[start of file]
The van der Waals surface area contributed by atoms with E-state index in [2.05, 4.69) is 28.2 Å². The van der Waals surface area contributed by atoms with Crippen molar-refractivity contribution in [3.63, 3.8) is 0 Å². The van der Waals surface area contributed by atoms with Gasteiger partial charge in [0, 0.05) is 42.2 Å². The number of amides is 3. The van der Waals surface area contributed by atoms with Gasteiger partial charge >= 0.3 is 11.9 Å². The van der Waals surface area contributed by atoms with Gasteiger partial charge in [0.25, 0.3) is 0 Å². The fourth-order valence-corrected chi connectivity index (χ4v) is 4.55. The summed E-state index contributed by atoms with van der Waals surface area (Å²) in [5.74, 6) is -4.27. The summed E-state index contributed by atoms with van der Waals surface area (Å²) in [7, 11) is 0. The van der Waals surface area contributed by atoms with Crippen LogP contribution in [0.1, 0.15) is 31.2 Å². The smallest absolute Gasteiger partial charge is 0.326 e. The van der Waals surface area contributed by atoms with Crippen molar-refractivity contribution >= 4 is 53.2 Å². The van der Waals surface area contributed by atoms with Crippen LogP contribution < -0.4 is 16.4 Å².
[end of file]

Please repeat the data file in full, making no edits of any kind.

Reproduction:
The van der Waals surface area contributed by atoms with E-state index in [2.05, 4.69) is 28.2 Å². The van der Waals surface area contributed by atoms with Crippen molar-refractivity contribution in [3.63, 3.8) is 0 Å². The van der Waals surface area contributed by atoms with Gasteiger partial charge in [0, 0.05) is 42.2 Å². The number of amides is 3. The van der Waals surface area contributed by atoms with Gasteiger partial charge >= 0.3 is 11.9 Å². The van der Waals surface area contributed by atoms with Gasteiger partial charge in [0.25, 0.3) is 0 Å². The fourth-order valence-corrected chi connectivity index (χ4v) is 4.55. The summed E-state index contributed by atoms with van der Waals surface area (Å²) in [5.74, 6) is -4.27. The summed E-state index contributed by atoms with van der Waals surface area (Å²) in [7, 11) is 0. The van der Waals surface area contributed by atoms with Crippen LogP contribution in [0.1, 0.15) is 31.2 Å². The smallest absolute Gasteiger partial charge is 0.326 e. The van der Waals surface area contributed by atoms with Crippen molar-refractivity contribution >= 4 is 53.2 Å². The van der Waals surface area contributed by atoms with Crippen LogP contribution < -0.4 is 16.4 Å².